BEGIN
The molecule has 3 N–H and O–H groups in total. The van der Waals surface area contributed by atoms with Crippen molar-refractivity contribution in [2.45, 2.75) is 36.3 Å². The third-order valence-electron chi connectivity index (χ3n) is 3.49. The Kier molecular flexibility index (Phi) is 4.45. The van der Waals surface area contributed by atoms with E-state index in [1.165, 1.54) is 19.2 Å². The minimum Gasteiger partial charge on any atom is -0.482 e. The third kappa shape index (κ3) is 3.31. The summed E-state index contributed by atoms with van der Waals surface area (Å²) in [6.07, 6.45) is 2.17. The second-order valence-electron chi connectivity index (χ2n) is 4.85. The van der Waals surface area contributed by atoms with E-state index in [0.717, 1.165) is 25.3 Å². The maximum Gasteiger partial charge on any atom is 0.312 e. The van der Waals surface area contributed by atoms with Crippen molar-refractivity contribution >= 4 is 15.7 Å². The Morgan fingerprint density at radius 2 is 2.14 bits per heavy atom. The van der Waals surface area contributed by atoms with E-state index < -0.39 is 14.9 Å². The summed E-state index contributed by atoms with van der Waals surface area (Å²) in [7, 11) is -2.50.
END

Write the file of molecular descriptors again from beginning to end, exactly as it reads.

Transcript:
The molecule has 3 N–H and O–H groups in total. The van der Waals surface area contributed by atoms with Crippen molar-refractivity contribution in [2.45, 2.75) is 36.3 Å². The third-order valence-electron chi connectivity index (χ3n) is 3.49. The Kier molecular flexibility index (Phi) is 4.45. The van der Waals surface area contributed by atoms with E-state index in [1.165, 1.54) is 19.2 Å². The minimum Gasteiger partial charge on any atom is -0.482 e. The third kappa shape index (κ3) is 3.31. The summed E-state index contributed by atoms with van der Waals surface area (Å²) in [6.07, 6.45) is 2.17. The second-order valence-electron chi connectivity index (χ2n) is 4.85. The van der Waals surface area contributed by atoms with E-state index in [0.717, 1.165) is 25.3 Å². The maximum Gasteiger partial charge on any atom is 0.312 e. The van der Waals surface area contributed by atoms with Crippen molar-refractivity contribution >= 4 is 15.7 Å². The Morgan fingerprint density at radius 2 is 2.14 bits per heavy atom. The van der Waals surface area contributed by atoms with E-state index < -0.39 is 14.9 Å². The summed E-state index contributed by atoms with van der Waals surface area (Å²) in [7, 11) is -2.50.